Plum Voice IVR systems rely heavily on telephonic communication to operate properly and successfully. A trend that has become increasingly pronounced in recent years is mobile phone usage, often times in place of landline communications. The increasing number of mobile phones on the market means that a larger number of individuals will be accessing Plum IVR applications via their cellular network and from their mobile device.
Plum’s development engineers develop communications technology that is compatible with mobile devices regardless of operating system, brand, or carrier. But from the perspective of the end user, mobile phone selection is an issue of particular significance.
There is a wide variety of options available that make the choice potentially complex. Customers must decide whether they want a smart or feature phone, what operating system they find most accessible and user friendly, what type of security protocols they would like their phone to have, and what type of hardware and software they would like included on their device. Since consumers typically have to wait for an upgrade quite a long time, when the opportunity arises everyone wants to make the wisest, most informed decision possible.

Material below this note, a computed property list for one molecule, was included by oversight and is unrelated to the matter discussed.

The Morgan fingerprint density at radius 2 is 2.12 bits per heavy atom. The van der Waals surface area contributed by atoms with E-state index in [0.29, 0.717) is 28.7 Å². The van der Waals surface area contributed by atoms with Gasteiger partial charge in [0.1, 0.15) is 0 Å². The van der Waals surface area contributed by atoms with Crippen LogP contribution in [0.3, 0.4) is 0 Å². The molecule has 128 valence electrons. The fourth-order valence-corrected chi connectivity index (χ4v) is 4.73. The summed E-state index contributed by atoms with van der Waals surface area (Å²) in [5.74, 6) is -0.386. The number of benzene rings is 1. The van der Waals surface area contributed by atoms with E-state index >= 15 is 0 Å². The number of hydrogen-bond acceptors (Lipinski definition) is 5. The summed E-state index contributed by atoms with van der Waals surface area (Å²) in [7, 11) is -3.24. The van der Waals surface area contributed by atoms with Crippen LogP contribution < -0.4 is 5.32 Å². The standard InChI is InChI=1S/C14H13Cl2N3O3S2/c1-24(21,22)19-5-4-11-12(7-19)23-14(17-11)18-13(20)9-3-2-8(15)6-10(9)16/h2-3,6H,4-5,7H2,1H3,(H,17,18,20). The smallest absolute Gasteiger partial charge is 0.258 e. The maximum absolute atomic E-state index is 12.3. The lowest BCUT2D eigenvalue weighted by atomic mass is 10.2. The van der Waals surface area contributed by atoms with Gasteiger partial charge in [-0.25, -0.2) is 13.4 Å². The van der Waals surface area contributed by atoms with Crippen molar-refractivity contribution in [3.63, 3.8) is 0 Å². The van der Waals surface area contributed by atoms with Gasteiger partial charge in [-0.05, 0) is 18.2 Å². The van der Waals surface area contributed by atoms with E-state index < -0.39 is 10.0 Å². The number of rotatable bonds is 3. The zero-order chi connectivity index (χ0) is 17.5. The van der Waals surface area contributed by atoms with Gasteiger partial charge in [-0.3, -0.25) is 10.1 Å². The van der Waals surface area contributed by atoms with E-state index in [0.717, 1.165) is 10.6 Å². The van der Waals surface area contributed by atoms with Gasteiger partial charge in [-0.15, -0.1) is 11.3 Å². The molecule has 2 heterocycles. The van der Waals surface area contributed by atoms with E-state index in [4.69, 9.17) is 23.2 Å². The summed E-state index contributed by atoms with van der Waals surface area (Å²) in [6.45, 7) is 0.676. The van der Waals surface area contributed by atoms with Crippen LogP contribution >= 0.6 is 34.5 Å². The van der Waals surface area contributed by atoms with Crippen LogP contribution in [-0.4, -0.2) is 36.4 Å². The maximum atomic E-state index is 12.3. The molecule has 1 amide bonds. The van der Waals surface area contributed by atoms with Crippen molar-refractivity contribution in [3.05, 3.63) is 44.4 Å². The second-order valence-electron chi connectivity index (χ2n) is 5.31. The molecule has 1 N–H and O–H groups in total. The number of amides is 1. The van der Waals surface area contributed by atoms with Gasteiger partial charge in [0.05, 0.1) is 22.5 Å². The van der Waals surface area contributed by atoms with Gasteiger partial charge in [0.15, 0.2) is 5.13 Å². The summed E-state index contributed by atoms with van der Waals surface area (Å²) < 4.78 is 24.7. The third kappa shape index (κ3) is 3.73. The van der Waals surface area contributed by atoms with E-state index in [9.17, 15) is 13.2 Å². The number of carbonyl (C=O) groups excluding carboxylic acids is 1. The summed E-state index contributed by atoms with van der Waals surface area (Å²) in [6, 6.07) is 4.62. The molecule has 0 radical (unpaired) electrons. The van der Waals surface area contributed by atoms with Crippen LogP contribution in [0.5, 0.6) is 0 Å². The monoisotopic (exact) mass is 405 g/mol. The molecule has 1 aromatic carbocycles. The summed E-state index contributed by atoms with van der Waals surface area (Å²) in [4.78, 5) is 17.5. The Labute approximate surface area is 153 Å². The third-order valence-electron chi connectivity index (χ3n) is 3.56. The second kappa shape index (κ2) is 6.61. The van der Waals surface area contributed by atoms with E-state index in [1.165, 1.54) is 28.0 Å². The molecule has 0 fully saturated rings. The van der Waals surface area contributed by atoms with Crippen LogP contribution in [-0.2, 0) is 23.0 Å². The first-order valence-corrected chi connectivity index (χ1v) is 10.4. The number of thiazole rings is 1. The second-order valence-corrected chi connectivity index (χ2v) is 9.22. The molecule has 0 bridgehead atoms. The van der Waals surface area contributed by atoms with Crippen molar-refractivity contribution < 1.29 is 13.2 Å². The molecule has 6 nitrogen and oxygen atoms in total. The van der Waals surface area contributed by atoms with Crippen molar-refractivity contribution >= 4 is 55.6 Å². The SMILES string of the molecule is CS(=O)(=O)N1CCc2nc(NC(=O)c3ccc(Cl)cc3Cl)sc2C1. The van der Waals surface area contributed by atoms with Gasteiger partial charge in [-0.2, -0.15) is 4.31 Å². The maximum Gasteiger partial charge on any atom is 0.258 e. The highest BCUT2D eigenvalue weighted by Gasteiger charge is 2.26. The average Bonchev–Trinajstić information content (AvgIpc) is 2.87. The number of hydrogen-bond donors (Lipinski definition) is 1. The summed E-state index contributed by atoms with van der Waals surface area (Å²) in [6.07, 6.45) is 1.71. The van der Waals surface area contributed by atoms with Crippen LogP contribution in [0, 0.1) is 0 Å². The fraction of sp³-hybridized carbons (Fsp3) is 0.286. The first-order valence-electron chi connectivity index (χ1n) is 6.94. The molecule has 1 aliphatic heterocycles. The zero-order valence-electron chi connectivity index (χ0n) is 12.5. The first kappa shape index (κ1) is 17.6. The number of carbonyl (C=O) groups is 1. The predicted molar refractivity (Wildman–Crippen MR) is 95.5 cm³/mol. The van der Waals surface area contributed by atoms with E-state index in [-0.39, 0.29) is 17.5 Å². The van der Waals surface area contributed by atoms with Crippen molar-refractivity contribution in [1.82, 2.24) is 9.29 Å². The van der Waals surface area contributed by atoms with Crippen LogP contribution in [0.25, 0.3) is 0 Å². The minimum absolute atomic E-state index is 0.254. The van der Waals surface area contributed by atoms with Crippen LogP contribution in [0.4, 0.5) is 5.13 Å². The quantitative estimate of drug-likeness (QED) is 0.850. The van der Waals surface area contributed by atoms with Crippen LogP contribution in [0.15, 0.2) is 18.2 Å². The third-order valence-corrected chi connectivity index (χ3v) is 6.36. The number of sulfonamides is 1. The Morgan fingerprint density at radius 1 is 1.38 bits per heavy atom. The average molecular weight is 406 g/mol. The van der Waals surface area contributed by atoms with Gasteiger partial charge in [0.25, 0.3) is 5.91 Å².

So how do consumers make this choice? According to an article published by ReadWriteWeb, customers are increasingly discovering information about potential future devices online. Consumers are conducting research sessions online in an attempt to gather information on possible devices.
Television ads still prompt the most recall from consumers when compared with online and mobile advertisements, but they are still largely disregarded by customers. Despite all of the statistics that point to online-influenced decision making, most shoppers continue to make their phone buying decision in person, within the store. Forty-five percent of cell phone purchase decisions last year were made exclusively in person, within the store setting. Another 24% of purchases were made in the store, with the added influence of online research. Only 25% of purchases were made exclusively online.
In terms of buying decisions, the Internet has become a contributing factor in shaping customer perceptions in recent years, but in-store decisions still dominate customers’ decision-making process.